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Modern Public Relations

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The practice of public relations is generally applied once a product, service or individuals public perception is determined by market research. Once the challenges have been adequately identified, a campaign is developed to meet the desired goals. A wide variety of different ‘tools’ are employed to carry out planned PR strategies including press (news) releases and press kits; product launches; press conferences; speech writing; media seminars and sometimes lobbying. And now that the Internet has become a valuable media asset, Internet placement has become important as well.


A decade ago, the Internet was generally considered a strange new world by many public relations practitioners. Today, now that it is better understood, the Internet has become a valuable additional medium for public relations messages to reach and influence prospects and customers worldwide. As such, both public relations agencies and corporate PR departments have successfully embraced the myriad of new techniques that are required for successful Internet promotions of corporate capabilities, products and services. (Wikipedia, 2007).


It has often been said within the marketing community that while “advertising sells, public relations seduces” and this snapshot seems equally as applicable to Internet promotions as it does to more traditional techniques.


Public relations and publicity are not synonymous


While often misunderstood outside of the industry, publicity is but one tool of public relations among many. It is a technique for disseminating information about products, services, people, corporate achievements, political candidates and anything else aimed at increasing public awareness, brand or name recognition. Publicity is admittedly an important tool, since it delivers the desired information to places where awareness can best be obtained. Traditionally, those places were primarily news services, magazines, newspapers and a variety of other print and broadcast media. Adding the Internet to this ‘target media mix’ dramatically expands the overall ‘reach’ of publicity on a global scale.


In the pre-Internet days of public relations, publicity pickups were enhanced by mailing press releases to a wide list, personal contacts between PR people and editors; distribution of Press Kits at important industry shows; press tours and other person-to-person contacts. While these activities are still used, techniques to distribute PR messages using the Internet take up an increasing percentage of a PR person’s time. In addition, there are a wide variety of different techniques required to successfully promote products and services online via search engines such as Google, Yahoo and others that are totally different from the editorial thrusts of earlier years. (Best Practices in Public Relations, 2007).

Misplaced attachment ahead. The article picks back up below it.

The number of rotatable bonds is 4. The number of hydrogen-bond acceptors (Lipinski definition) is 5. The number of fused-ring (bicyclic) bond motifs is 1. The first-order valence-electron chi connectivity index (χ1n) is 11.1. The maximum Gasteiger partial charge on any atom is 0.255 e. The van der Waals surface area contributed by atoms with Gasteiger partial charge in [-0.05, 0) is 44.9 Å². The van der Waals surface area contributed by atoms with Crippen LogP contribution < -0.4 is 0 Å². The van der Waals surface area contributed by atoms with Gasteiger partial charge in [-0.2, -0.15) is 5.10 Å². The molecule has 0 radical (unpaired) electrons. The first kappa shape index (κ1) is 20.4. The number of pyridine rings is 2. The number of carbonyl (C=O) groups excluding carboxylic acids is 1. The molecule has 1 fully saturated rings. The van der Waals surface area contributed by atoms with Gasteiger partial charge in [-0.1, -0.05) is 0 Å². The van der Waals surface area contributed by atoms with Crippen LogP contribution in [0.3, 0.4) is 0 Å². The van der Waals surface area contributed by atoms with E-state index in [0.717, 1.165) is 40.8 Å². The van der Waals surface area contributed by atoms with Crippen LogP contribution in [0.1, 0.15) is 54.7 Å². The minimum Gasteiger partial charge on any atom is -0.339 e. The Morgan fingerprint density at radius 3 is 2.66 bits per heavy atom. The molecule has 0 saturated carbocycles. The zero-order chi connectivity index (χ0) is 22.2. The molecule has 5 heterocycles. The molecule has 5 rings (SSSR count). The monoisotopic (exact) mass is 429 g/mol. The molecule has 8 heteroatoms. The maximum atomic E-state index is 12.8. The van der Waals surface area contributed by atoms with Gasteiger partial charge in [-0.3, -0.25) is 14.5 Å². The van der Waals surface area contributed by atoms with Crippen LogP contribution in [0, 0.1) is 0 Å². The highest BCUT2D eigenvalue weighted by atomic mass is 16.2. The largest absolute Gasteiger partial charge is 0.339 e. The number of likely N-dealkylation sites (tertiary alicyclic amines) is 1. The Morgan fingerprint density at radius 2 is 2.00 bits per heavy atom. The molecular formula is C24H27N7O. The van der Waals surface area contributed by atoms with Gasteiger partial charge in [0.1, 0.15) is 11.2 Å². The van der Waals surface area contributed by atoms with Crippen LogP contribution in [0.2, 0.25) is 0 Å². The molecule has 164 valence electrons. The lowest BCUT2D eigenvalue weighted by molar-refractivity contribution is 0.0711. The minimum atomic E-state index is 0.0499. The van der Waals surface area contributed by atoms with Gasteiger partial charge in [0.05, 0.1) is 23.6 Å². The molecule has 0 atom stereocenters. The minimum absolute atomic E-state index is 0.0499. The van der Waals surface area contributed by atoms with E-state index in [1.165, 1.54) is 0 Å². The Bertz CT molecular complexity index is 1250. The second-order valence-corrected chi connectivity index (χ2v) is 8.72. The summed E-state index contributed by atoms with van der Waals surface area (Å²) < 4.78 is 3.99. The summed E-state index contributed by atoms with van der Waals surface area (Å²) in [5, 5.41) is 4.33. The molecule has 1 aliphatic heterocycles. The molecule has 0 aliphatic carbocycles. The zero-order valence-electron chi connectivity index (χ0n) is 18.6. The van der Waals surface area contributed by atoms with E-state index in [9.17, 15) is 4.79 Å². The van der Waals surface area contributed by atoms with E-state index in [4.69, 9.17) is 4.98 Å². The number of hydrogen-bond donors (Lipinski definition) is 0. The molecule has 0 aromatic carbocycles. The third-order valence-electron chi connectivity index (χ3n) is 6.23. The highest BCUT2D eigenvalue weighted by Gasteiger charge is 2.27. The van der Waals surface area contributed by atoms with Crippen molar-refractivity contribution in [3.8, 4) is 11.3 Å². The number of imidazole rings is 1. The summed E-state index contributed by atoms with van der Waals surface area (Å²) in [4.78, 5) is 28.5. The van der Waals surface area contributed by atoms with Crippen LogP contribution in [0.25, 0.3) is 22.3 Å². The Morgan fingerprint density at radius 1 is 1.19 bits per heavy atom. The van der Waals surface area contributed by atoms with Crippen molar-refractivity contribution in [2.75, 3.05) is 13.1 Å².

Public relations messages are now ‘optimized’ for the Internet


The Internet has given rise to a new type of press release called an optimized press release or OPR. Earlier, traditional releases were prepared primarily for an editor’s attention while the new OPR is designed expressly to be posted on an online portal. This requires that the writer of the material select certain ‘keywords’ or ‘key phrases’ that are directly related to the content in the hope that the release will earn a high rank from Internet search engines. Instead of being directed solely to editors, these OPRs reach readers who are the end-users. Thus, OPRs circumvent the mainstream media that was formerly the primary public relations target.




Wikipedia: the free encyclopedia (2007) ‘Public Relations’

Available from:

Accessed: 10/16/07


Benchmarking, a service of Best Practices, LLC (2007) ‘Best Practices in Public Relations’.

Available from: bestp/domrep.nsf/Content/A9B7E6

Accessed: 10/16/07

C/M/499. Case Study Solution: Public Relations at Sandia National Laboratories

C/M/481. Emerging Public Relations Technologies

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S/M/214. Public Relations: Reputation Audit for Cadbury

S/M/293. Dissertation. Sponsorship of Sporting Events

C/M/432. Public Relations: Channel 4

C/M/420. A Critical Review of the Article: "The Rise of the PR Industry in Britain, 1979-98".

C/M/416. Evaluate and discuss the relationship between the marketing concept and public relations in relation to communication, the public and promotion as well as certain elements of the marketing mix.

C/M/370. Managing adverse publicity and non compliance of product quality

P/M/717. Nestle Milkpak's image: problems and recommendations

P/B/596. Corporate social responsibility and public relations: review of approaches and comparative analysis

C/M/276. Public Relations: Evaluation of the Usefulness of the PR Effectiveness Yardstick Model

P/M/432. Plan for Cancer Research UK: stakeholder relations

C/M/206. Public Relations of McDonalds

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P/M/371. Dissertation. Sponsorship Management

P/M/310. Dissertation. Integration of Marketing and PR: Theory Vs Practice

C/M/144. PR plan for an online DATING service

P/M/219. What are the costs and benefits of sponsorship from an individual sports person's point of view and from the sponsoring companies view?

C/M/89. Naomi Campbell

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P/M/20. Public Relations (PR)

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